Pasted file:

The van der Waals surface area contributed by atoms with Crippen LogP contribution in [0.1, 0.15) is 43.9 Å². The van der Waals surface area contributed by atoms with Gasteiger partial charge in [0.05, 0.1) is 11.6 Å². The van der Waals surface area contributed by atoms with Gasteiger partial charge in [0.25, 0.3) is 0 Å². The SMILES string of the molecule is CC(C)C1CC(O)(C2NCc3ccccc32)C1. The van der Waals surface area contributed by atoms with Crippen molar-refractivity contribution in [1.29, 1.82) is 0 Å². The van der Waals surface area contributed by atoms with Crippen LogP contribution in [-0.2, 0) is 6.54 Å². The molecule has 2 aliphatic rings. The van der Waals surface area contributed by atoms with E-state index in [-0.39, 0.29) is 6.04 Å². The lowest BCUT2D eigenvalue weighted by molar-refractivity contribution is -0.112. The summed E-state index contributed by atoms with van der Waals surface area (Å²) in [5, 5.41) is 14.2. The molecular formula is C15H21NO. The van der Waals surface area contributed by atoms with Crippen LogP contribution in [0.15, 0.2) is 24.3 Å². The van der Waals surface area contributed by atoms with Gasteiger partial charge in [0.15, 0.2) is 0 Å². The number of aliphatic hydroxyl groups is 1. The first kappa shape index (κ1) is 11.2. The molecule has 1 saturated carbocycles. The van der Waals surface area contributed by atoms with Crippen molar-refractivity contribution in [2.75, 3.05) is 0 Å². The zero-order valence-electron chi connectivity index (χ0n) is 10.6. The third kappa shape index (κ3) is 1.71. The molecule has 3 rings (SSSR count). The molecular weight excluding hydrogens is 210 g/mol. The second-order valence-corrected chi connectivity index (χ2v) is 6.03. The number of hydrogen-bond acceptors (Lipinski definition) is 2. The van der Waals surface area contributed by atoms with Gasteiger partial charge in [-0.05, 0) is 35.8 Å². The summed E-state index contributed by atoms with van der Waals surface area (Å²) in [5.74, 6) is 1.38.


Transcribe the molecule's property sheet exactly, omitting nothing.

The van der Waals surface area contributed by atoms with Crippen LogP contribution in [0.1, 0.15) is 43.9 Å². The van der Waals surface area contributed by atoms with Gasteiger partial charge in [0.05, 0.1) is 11.6 Å². The van der Waals surface area contributed by atoms with Gasteiger partial charge in [0.25, 0.3) is 0 Å². The SMILES string of the molecule is CC(C)C1CC(O)(C2NCc3ccccc32)C1. The van der Waals surface area contributed by atoms with Crippen molar-refractivity contribution in [1.29, 1.82) is 0 Å². The van der Waals surface area contributed by atoms with Crippen LogP contribution in [-0.2, 0) is 6.54 Å². The molecule has 2 aliphatic rings. The van der Waals surface area contributed by atoms with E-state index in [-0.39, 0.29) is 6.04 Å². The lowest BCUT2D eigenvalue weighted by molar-refractivity contribution is -0.112. The summed E-state index contributed by atoms with van der Waals surface area (Å²) in [5, 5.41) is 14.2. The molecular formula is C15H21NO. The van der Waals surface area contributed by atoms with Crippen LogP contribution in [0.15, 0.2) is 24.3 Å². The van der Waals surface area contributed by atoms with Gasteiger partial charge in [0.15, 0.2) is 0 Å². The number of aliphatic hydroxyl groups is 1. The first kappa shape index (κ1) is 11.2. The molecule has 1 saturated carbocycles. The van der Waals surface area contributed by atoms with Crippen molar-refractivity contribution in [2.75, 3.05) is 0 Å². The zero-order valence-electron chi connectivity index (χ0n) is 10.6. The third kappa shape index (κ3) is 1.71. The molecule has 3 rings (SSSR count). The molecular weight excluding hydrogens is 210 g/mol. The second-order valence-corrected chi connectivity index (χ2v) is 6.03. The number of hydrogen-bond acceptors (Lipinski definition) is 2. The van der Waals surface area contributed by atoms with Gasteiger partial charge in [-0.05, 0) is 35.8 Å². The summed E-state index contributed by atoms with van der Waals surface area (Å²) in [5.74, 6) is 1.38.